Tom Mortier can now rest assured that though he was unable to stop his mother’s euthanasia, he has vindicated her right to life in the face of a system that failed her.
On October 4th, the European Court of Human Rights ruled in favour of Mortier in his claim that Belgium had failed to protect his mother’s life by allowing her to be euthanised, ADF International said in a press release.
“While the judgment dismissed the challenge to Belgium’s euthanasia legal framework, the facts of the case send a clear warning about the dangers of euthanasia and the fiction of legal ‘safeguards’,” ADF International stated.
The organisation helped Mortier make his case against Belgium.
Mortier lost his mother Godelieva de Troyer to euthanasia in 2012. She was only 64 years old and physically healthy. She died by lethal injection based on a diagnosis of “untreatable depression,” ADF International explained, in a process that violated several safeguarding measures included in the Belgian euthanasia law. Mortier himself only found out about his mother’s euthanasia the day after death, when the hospital called him to make arrangements for her body.
Euthanasia cases are reviewed by a commission after the patient’s death, but the commission did not question the circumstances leading to de Troyer’s death despite obvious irregularities, including conflict of interest. The ECHR found that the circumstances leading to her euthanasia should have been investigated and that the failure to do so violated her right to life and the Belgian state’s obligation to protect that right.
“My mother suffered from severe mental difficulties and coped with depression throughout her life. She was treated for years by psychiatrists, and sadly, she and I lost contact for some time,” Mortier said. “It was during this time that she died by way of lethal injection. Never could I have imagined that we would be parted forever.”
In the case, ADF International showed that De Troyer had approached the country’s leading euthanasia advocate, a cancer specialist who is also co-chair of the Federal Commission—charged with reviewing and approving euthanasia cases after the fact—seeking to end her life. Despite a requirement for independent second opinions in the case of individuals like de Troyer, who are not expected to die soon, the oncologist referred her to other doctors who were also part of the same euthanasia advocacy association. Then, without contacting any of her family members or informing the psychiatrist who had treated her for years, he euthanised de Troyer.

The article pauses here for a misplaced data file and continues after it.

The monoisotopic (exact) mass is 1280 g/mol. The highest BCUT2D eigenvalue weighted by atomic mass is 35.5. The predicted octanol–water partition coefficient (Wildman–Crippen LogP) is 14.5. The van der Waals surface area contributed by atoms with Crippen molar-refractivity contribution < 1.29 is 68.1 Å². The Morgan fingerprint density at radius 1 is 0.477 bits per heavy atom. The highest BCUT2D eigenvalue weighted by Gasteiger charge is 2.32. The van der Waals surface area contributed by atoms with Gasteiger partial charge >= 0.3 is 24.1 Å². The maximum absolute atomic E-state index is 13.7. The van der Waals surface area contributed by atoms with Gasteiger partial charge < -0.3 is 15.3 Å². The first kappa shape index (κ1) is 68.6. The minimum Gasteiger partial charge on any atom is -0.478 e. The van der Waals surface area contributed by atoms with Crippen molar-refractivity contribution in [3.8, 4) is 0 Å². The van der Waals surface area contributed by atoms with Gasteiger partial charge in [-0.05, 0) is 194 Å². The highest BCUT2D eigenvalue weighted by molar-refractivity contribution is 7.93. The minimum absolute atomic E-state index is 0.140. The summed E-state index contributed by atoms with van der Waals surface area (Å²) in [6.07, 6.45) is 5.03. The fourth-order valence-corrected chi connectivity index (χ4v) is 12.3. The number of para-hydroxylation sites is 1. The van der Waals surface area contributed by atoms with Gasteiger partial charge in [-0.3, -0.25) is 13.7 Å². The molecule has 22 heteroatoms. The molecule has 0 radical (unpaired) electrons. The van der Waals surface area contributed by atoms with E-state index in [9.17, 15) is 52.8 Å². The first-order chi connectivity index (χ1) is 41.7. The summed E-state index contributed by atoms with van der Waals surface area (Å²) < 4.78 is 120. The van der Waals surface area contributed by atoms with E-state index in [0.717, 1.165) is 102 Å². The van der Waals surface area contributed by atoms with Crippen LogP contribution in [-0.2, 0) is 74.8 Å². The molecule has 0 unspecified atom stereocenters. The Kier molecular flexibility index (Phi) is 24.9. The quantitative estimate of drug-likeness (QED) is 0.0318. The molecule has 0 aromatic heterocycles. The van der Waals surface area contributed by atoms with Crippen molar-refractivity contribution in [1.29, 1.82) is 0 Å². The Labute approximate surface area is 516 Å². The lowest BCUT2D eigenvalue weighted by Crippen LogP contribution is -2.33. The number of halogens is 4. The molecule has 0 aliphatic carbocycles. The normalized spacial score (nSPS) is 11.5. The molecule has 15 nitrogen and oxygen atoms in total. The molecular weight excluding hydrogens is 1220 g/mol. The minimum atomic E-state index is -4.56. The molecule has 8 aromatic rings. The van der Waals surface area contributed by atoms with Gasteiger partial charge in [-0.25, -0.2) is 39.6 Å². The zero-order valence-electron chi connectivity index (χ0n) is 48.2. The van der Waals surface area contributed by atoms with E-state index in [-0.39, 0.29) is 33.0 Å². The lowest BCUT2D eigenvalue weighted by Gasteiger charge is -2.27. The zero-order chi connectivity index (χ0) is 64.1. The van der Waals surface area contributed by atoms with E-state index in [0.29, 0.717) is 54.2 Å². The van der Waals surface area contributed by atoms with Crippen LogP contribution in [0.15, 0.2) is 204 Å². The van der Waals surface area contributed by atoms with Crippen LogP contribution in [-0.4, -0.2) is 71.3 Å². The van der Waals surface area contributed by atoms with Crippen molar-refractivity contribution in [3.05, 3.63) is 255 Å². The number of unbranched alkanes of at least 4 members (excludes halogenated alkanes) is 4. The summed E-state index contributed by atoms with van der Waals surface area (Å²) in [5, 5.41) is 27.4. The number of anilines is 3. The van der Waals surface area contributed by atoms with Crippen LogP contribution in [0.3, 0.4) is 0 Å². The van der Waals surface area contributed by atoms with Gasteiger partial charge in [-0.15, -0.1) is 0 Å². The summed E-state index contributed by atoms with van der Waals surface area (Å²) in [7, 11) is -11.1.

Mortier’s case challenged both the failure of safeguard measures and the Belgian legal framework for euthanasia. The court upheld the euthanasia law, but it declared that Belgium had not protected de Troyer’s right to life because it should have noticed and investigated the irregularities in her case, including a lack of an independent second opinion.
It is a significant victory for Mortier and for those who have long warned of the slippery slope of euthanasia. Belgium now euthanizes an average of seven people per day, but the commission that reviews euthanasia cases has only ever referred one case for further investigation, according to ADF International.
Robert Clarke, Deputy Director of ADF International, who represented Mortier, found a double-edged sword in the ruling, as it called for additional safeguarding measures in Belgium while “its own ruling makes clear that laws and protocols were indeed insufficient to protect the rights of Tom’s mother.”
“The takeaway is that the ‘safeguards’ touted as offering protection to vulnerable people should trigger more caution toward euthanasia in Europe, and the world,” Clarke said.
He added: “This ruling serves as a stark reminder. It is clear that the so-called ‘safeguards’ failed because intentional killing can never be safe. We must be unfailing in our commitment to advocating for the right to life and the truth that people have inherent dignity no matter their age or health condition.”
Mortier echoed Clarke’s reflection: “This marks the close of this terrible chapter, and while nothing can alleviate the pain of losing my mother, my hope is that the ruling from the Court that there was indeed a violation of the right to life puts the world on notice as to the immense harm euthanasia inflicts on not just people in vulnerable situations contemplating ending their lives, but also their families, and ultimately society.”